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Coriolanus - Act 3, scene 3
Last updated: Fri, Jul 31, 2015
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Navigate this workCoriolanus - Act 3, scene 3
Act 3, scene 3
When the tribunes call Coriolanus a traitor, he angrily insults them, and they first impose a death sentence and then commute that to banishment.Enter Sicinius and Brutus.
2277 In this point charge him home, that he affects
2278 Tyrannical power. If he evade us there,
2279 Enforce him with his envy to the people,
2280 And that the spoil got on the Antiates
2281 5 Was ne’er distributed.
Enter an Aedile.
2282 What, will he come?
AEDILE 2283 He’s coming.
BRUTUS 2284 How accompanied?
2285 With old Menenius, and those senators
2286 10 That always favored him.
SICINIUS 2287 Have you a catalogue
2288 Of all the voices that we have procured,
2289 Set down by th’ poll?
AEDILE 2290 I have. ’Tis ready.
2291 15 Have you collected them by tribes?
AEDILE 2292 I have.
2293 Assemble presently the people hither;
2294 And when they hear me say “It shall be so
p. 1672295 I’ th’ right and strength o’ th’ commons,” be it either
2296 20 For death, for fine, or banishment, then let them
2297 If I say “Fine,” cry “Fine,” if “Death,” cry “Death,”
2298 Insisting on the old prerogative
2299 And power i’ th’ truth o’ th’ cause.
AEDILE 2300 I shall inform them.
2301 25 And when such time they have begun to cry,
2302 Let them not cease, but with a din confused
2303 Enforce the present execution
2304 Of what we chance to sentence.
AEDILE 2305 Very well.
2306 30 Make them be strong and ready for this hint
2307 When we shall hap to give ’t them.
BRUTUS 2308 Go about it.
2309 Put him to choler straight. He hath been used
2310 Ever to conquer and to have his worth
2311 35 Of contradiction. Being once chafed, he cannot
2312 Be reined again to temperance; then he speaks
2313 What’s in his heart, and that is there which looks
2314 With us to break his neck.
Enter Coriolanus, Menenius, and Cominius, with
SICINIUS 2315 Well, here he comes.
MENENIUS, ⌜aside to Coriolanus⌝ 2316 40Calmly, I do beseech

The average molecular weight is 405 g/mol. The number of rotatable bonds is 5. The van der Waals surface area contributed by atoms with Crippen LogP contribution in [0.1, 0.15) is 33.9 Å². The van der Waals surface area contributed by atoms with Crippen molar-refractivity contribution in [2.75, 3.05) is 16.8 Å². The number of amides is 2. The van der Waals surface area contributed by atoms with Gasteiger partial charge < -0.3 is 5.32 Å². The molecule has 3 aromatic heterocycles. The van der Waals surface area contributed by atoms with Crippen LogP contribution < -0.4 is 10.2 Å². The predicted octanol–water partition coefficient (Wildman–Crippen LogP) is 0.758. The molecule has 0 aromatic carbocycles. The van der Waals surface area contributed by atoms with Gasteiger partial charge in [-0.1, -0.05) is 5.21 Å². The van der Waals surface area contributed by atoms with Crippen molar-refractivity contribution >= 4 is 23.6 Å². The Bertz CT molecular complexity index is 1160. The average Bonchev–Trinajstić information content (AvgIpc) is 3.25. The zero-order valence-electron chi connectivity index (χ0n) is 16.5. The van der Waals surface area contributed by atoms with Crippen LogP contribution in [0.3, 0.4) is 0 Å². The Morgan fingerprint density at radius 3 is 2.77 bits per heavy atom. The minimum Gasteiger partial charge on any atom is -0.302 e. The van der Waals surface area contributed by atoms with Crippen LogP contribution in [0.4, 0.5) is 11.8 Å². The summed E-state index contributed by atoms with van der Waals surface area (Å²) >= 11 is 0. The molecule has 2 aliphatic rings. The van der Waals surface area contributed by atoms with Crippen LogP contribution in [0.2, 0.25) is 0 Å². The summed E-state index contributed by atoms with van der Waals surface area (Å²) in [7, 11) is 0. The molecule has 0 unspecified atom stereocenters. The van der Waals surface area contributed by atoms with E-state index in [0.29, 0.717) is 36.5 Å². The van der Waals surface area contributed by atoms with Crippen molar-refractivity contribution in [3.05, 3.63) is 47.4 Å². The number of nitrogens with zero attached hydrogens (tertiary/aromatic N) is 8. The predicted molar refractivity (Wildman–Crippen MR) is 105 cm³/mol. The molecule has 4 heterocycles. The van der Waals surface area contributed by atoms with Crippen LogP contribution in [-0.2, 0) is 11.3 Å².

CORIOLANUS, ⌜aside to Menenius⌝
2318 Ay, as an hostler that ⌜for th’⌝ poorest piece
2319 Will bear the knave by th’ volume.—Th’ honored
2321 45 Keep Rome in safety and the chairs of justice
2322 Supplied with worthy men! Plant love among ’s!
p. 1692323 ⌜Throng⌝ our large temples with the shows of peace
2324 And not our streets with war!
FIRST SENATOR 2325 Amen, amen.
MENENIUS 2326 50A noble wish.
Enter the Aedile with the Plebeians.
SICINIUS 2327 Draw near, you people.
2328 List to your tribunes. Audience! Peace, I say!
CORIOLANUS 2329 First, hear me speak.
BOTH TRIBUNES 2330 Well, say.—Peace, ho!
2331 55 Shall I be charged no further than this present?
2332 Must all determine here?
SICINIUS 2333 I do demand
2334 If you submit you to the people’s voices,
2335 Allow their officers, and are content
2336 60 To suffer lawful censure for such faults
2337 As shall be proved upon you.
CORIOLANUS 2338 I am content.
2339 Lo, citizens, he says he is content.
2340 The warlike service he has done, consider. Think
2341 65 Upon the wounds his body bears, which show
2342 Like graves i’ th’ holy churchyard.
CORIOLANUS 2343 Scratches with
2345 Scars to move laughter only.
MENENIUS 2346 70 Consider further,
2347 That when he speaks not like a citizen,
2348 You find him like a soldier. Do not take
2349 His rougher ⌜accents⌝ for malicious sounds,
2350 But, as I say, such as become a soldier
2351 75 Rather than envy you.
COMINIUS 2352 Well, well, no more.
p. 171CORIOLANUS 2353 What is the matter,
2354 That, being passed for consul with full voice,
2355 I am so dishonored that the very hour
2356 80 You take it off again?
SICINIUS 2357 Answer to us.
CORIOLANUS 2358 Say then. ’Tis true, I ought so.
2359 We charge you that you have contrived to take
2360 From Rome all seasoned office and to wind
2361 85 Yourself into a power tyrannical,
2362 For which you are a traitor to the people.